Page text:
We’ve just completed another successful deliberative poll this past weekend. This time, I did not have to travel to a far away place; the poll was in my own county, San Mateo, CA. The topic: housing. I do however see a parallel with the EU poll. In the EU, the deliberators had to consider what expansion would mean to Turkey and the Ukraine even though people from those countries weren’t invited. In the San Mateo poll, residents were asked to consider how housing policy affects commuters from the Central Valley, SF and SJ.
Here is a 2 minute news piece on the poll, uploaded by a participant of our poll. Enjoy!
Although I frequently disagree with Krugman’s approach to politics, he is a brilliant economist. Here is a funny paper he wrote on “The Theory of Interstellar Trade” (via slashdot):
Abstract: This paper extends interplanetary trade theory to an interstellar setting. It is chiefly concerned with the following question: how should interest rates on goods in transit be computed when the goods travel at close to the speed of light? This is a problem because the time taken in transit will appear less to an observer traveling with the goods than to a stationary observer. A solution is derived from economic theory, and two useless but true theorems are proved… This paper, then, is a serious analysis of a ridiculous subject, which is of course the opposite of what is usual in economics.”
The two “useless” but fundamental theorems are: (1) return on investment is calculated in the home inertial timeframe, not the voyagers timeframe and (2) interest rates on two planets separated by light years should still be the same.
Two comments on these theorems. First, the first one implies that the profits on interstellar trade must be enormous, because there is so much time elapsed to make a return trip. And this is not including any of the “real” costs, like fuel, building the ship or paying people to go on a voyage where all their loved ones will be gone.
Second, I think the second theorem may be wrong. If the interest rates *have* to be identical, does that mean that there is action at distance? In other words, should it be possible to infer what the interest rate on Trantor is based on the current interest rate on Earth? Of course, I could be wrong since I don’t really understand special relatively very well (nor instellar trade theory for that mattter).
It’s sad to know that even if the engineering hurdles could be crossed, financial theory poses serious barriers as well to interstellar trade. Sigh.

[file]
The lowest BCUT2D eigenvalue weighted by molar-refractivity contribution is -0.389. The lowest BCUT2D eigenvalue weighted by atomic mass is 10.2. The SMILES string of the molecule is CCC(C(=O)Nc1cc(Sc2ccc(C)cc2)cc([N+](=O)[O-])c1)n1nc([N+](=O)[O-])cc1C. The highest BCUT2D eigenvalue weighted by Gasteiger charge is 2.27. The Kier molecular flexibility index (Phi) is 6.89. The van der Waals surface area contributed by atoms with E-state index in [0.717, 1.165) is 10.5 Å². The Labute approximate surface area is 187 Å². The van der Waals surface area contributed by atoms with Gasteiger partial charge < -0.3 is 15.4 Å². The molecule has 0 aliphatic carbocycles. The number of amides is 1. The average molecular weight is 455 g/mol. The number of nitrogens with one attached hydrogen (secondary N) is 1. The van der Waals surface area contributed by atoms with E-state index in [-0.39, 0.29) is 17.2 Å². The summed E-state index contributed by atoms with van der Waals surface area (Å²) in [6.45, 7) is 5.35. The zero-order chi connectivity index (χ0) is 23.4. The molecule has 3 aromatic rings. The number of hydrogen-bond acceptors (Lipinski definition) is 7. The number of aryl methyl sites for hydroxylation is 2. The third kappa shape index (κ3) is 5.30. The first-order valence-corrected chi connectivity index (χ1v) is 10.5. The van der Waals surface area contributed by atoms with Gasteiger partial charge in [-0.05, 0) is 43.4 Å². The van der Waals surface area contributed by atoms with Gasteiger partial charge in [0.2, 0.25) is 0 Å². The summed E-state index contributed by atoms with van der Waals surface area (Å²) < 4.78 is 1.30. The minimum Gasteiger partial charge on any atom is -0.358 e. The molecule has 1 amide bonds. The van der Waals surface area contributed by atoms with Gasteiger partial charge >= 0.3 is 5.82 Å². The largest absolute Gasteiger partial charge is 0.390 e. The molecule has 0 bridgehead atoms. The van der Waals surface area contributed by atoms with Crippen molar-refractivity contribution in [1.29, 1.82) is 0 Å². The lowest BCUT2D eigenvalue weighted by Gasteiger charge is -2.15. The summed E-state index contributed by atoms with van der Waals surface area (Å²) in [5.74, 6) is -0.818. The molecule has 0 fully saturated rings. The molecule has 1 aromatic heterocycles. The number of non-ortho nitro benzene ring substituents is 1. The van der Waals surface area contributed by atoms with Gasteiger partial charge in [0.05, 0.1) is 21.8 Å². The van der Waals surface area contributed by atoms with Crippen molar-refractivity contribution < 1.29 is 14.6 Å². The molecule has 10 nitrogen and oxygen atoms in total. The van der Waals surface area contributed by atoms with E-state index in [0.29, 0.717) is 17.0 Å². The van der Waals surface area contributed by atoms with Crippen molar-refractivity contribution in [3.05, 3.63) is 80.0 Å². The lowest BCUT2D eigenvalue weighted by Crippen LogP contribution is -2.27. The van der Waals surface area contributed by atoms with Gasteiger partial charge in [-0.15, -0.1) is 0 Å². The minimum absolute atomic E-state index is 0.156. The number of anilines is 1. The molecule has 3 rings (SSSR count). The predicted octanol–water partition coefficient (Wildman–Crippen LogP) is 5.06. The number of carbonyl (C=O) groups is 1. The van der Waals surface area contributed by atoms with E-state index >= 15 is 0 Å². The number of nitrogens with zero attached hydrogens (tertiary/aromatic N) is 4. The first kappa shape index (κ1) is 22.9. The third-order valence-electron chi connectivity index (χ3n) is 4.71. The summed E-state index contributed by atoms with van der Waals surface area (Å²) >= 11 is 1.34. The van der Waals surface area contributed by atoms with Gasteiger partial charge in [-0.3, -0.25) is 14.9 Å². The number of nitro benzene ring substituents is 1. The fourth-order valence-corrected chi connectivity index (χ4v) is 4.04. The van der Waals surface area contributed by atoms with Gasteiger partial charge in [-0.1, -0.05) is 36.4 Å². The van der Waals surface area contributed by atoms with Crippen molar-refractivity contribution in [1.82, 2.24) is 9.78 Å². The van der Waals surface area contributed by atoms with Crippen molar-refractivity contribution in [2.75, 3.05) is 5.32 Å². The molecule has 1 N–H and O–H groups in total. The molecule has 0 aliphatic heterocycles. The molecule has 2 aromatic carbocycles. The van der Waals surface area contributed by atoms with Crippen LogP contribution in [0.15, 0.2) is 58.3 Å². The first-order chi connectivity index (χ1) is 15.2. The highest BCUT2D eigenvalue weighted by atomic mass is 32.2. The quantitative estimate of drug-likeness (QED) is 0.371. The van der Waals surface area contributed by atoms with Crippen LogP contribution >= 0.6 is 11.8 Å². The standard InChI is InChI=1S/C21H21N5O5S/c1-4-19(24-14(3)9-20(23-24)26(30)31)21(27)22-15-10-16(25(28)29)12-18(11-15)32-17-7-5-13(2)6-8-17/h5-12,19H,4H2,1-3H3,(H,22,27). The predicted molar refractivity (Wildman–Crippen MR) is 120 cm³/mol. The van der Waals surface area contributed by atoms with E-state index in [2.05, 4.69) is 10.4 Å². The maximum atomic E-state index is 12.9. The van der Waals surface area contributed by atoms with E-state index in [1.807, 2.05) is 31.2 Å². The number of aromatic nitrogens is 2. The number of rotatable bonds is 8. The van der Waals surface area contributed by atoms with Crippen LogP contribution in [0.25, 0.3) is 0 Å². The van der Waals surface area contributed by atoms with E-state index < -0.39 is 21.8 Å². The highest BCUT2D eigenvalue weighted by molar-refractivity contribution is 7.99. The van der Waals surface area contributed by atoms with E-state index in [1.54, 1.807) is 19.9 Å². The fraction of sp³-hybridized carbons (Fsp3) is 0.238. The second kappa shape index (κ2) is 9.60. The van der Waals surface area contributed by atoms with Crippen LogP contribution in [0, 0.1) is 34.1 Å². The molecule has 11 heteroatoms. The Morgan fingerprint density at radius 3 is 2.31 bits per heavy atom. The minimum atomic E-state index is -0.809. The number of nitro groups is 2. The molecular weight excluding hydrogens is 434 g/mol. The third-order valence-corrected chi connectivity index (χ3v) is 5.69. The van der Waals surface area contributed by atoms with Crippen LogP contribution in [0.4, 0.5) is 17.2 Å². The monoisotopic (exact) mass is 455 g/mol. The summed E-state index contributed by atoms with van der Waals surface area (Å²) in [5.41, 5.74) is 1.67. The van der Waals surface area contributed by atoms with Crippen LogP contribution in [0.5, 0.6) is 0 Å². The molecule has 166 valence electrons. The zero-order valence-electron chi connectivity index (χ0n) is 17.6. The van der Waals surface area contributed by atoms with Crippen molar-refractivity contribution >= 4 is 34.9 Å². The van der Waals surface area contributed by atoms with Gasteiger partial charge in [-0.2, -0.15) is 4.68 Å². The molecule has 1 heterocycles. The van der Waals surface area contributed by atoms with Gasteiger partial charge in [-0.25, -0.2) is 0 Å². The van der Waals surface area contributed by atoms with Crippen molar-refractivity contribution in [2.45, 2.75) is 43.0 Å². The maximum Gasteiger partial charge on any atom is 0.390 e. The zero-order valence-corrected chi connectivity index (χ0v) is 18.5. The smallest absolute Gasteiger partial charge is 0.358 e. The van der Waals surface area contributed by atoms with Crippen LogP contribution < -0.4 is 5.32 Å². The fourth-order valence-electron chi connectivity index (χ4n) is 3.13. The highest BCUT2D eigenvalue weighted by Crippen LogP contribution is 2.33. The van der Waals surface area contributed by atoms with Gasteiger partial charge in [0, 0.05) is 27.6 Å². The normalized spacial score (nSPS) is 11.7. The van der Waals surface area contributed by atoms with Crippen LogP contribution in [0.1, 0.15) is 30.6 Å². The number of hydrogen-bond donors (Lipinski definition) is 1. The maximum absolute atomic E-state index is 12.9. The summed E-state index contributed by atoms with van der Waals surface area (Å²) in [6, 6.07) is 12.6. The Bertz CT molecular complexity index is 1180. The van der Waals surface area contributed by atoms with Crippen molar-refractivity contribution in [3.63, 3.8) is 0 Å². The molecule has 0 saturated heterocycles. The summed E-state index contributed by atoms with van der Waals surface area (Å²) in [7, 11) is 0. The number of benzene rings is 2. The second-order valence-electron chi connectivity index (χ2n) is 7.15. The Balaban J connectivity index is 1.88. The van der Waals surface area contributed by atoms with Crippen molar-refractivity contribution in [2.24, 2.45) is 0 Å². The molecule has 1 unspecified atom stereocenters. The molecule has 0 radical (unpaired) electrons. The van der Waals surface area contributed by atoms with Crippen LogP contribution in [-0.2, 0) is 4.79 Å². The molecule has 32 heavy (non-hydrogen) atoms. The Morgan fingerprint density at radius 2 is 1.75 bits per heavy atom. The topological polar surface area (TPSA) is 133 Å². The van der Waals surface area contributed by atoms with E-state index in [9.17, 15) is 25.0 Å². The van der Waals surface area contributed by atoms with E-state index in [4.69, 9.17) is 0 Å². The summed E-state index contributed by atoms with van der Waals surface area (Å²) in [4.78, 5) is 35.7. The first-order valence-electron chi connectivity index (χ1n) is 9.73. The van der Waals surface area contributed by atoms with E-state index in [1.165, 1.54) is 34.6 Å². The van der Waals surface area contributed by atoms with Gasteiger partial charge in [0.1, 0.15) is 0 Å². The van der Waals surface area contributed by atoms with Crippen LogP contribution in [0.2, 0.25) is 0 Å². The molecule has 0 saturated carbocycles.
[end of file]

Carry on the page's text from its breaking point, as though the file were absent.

3. et cetera
Here are two great cartoons that just about sum up my work on this blog and on www.e-thePeople.org. Enjoy!
(via this article on e-thepeople.org)
3. et cetera
As an Obama supporter, I was disappointed that Barack did not seal the deal yesterday. I have been reflecting on the delegate stalemate and the PR loss, and I have a few thoughts.
1) Identity politics: Obama has made massive progress in demonstrating that equality for all is a powerful message for whites and blacks. I am surprised that he wasn’t able to carry that message to the Hispanic communities in Texas. I dislike Clinton’s direct approach at appealing to women, and I don’t think it is working well with younger women. I much prefer Obama’s President for all Americans message and policies.
2) Generational warfare: Clinton is for old people and Obama is for young people. The candidates appeals are *not* personality-based but policy-based . Clinton wants to mandate that young people pay more money into health care in order to pay for more benefits for older people. Obama wants to lower health care costs–which may very well end up in less health care services for old people. Again, I think Obama has to devise a message of equality for all and policies that support it. But the worst is this aweful “experience” debate. It’s really just a thinly veiled ageist argument that anyone born after the baby boom can’t be President. Hasn’t 8 years of Bush/Cheney proven that ‘adult’ supervision isn’t all that it’s cracked up to be?
3) Tired solutions vs Fresh Solutions: Hillary I think has a slight advantage framing the election as solutions vs. rhetoric. For awhile, I favor a direct defensive maneuver by Obama: publishing policy papers, holding smaller events, etc. But now I think that is wrong. Obama has plans that are just as detailed as Clinton. It is really a battle of “tired solutions” versus “fresh solutions.” I mean she is just re-treading past political battles, whereas Obama wants to move us forward.
Well, that’s it for now. If you want more great Obama commentary, check out Marc Andreseen’s excellent endorsement of Barack Obama.
Jack Nicholson has made this short video ad for Hillary. It’s pretty good: it draws on short clips from some of his best movies to help raise Hillary’s issues:
But Hillary’s video still doesn’t hold a candle to Huckabee’s classic spot from a month or so ago. I think the difference: Huckabee demonstrates a sense of humor by describing Chuck Norris, whereas Clinton’s own messages are purely serious. To be fair, I suppose they had different goals with their videos. Huckabee’s video is a tour de force and a truly funny 30 seconds of entertainment. Enjoy:
I suppose Obama could counter Hillary’s ad with a clip from the Shining: “All work and no play makes Hillary a dull girl. Red rum! Red rum!”